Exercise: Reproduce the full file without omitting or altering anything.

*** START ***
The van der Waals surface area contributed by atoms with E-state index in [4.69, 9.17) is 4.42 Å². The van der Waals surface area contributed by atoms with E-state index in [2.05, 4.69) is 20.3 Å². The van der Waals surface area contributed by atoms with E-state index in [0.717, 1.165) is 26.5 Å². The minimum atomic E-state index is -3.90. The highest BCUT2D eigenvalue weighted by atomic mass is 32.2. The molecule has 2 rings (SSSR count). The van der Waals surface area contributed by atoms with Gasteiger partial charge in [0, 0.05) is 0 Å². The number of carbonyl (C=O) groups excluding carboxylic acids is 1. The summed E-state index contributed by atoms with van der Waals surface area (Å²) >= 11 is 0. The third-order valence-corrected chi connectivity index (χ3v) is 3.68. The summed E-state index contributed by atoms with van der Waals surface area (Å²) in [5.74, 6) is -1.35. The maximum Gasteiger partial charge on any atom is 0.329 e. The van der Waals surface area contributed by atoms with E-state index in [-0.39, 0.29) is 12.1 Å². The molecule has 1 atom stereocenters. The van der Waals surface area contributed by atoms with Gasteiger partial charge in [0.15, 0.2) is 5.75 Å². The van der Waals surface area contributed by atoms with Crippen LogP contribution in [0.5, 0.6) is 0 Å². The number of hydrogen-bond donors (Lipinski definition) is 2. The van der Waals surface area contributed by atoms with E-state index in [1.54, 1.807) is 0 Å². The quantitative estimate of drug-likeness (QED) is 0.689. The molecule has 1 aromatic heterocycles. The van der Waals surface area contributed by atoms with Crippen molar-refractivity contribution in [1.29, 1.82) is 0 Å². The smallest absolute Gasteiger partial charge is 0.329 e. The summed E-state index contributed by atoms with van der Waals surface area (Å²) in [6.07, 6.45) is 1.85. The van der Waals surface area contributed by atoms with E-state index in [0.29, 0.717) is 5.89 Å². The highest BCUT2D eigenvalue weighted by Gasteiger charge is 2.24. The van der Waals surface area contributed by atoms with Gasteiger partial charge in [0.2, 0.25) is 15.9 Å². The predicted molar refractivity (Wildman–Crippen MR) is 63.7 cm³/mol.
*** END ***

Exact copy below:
The van der Waals surface area contributed by atoms with E-state index in [4.69, 9.17) is 4.42 Å². The van der Waals surface area contributed by atoms with E-state index in [2.05, 4.69) is 20.3 Å². The van der Waals surface area contributed by atoms with E-state index in [0.717, 1.165) is 26.5 Å². The minimum atomic E-state index is -3.90. The highest BCUT2D eigenvalue weighted by atomic mass is 32.2. The molecule has 2 rings (SSSR count). The van der Waals surface area contributed by atoms with Gasteiger partial charge in [0, 0.05) is 0 Å². The number of carbonyl (C=O) groups excluding carboxylic acids is 1. The summed E-state index contributed by atoms with van der Waals surface area (Å²) >= 11 is 0. The third-order valence-corrected chi connectivity index (χ3v) is 3.68. The summed E-state index contributed by atoms with van der Waals surface area (Å²) in [5.74, 6) is -1.35. The maximum Gasteiger partial charge on any atom is 0.329 e. The van der Waals surface area contributed by atoms with E-state index in [-0.39, 0.29) is 12.1 Å². The molecule has 1 atom stereocenters. The van der Waals surface area contributed by atoms with Gasteiger partial charge in [0.15, 0.2) is 5.75 Å². The van der Waals surface area contributed by atoms with Crippen LogP contribution in [0.5, 0.6) is 0 Å². The number of hydrogen-bond donors (Lipinski definition) is 2. The van der Waals surface area contributed by atoms with E-state index in [1.54, 1.807) is 0 Å². The quantitative estimate of drug-likeness (QED) is 0.689. The molecule has 1 aromatic heterocycles. The van der Waals surface area contributed by atoms with Crippen molar-refractivity contribution in [1.29, 1.82) is 0 Å². The smallest absolute Gasteiger partial charge is 0.329 e. The summed E-state index contributed by atoms with van der Waals surface area (Å²) in [6.07, 6.45) is 1.85. The van der Waals surface area contributed by atoms with E-state index in [0.29, 0.717) is 5.89 Å². The highest BCUT2D eigenvalue weighted by Gasteiger charge is 2.24. The van der Waals surface area contributed by atoms with Gasteiger partial charge in [0.2, 0.25) is 15.9 Å². The predicted molar refractivity (Wildman–Crippen MR) is 63.7 cm³/mol.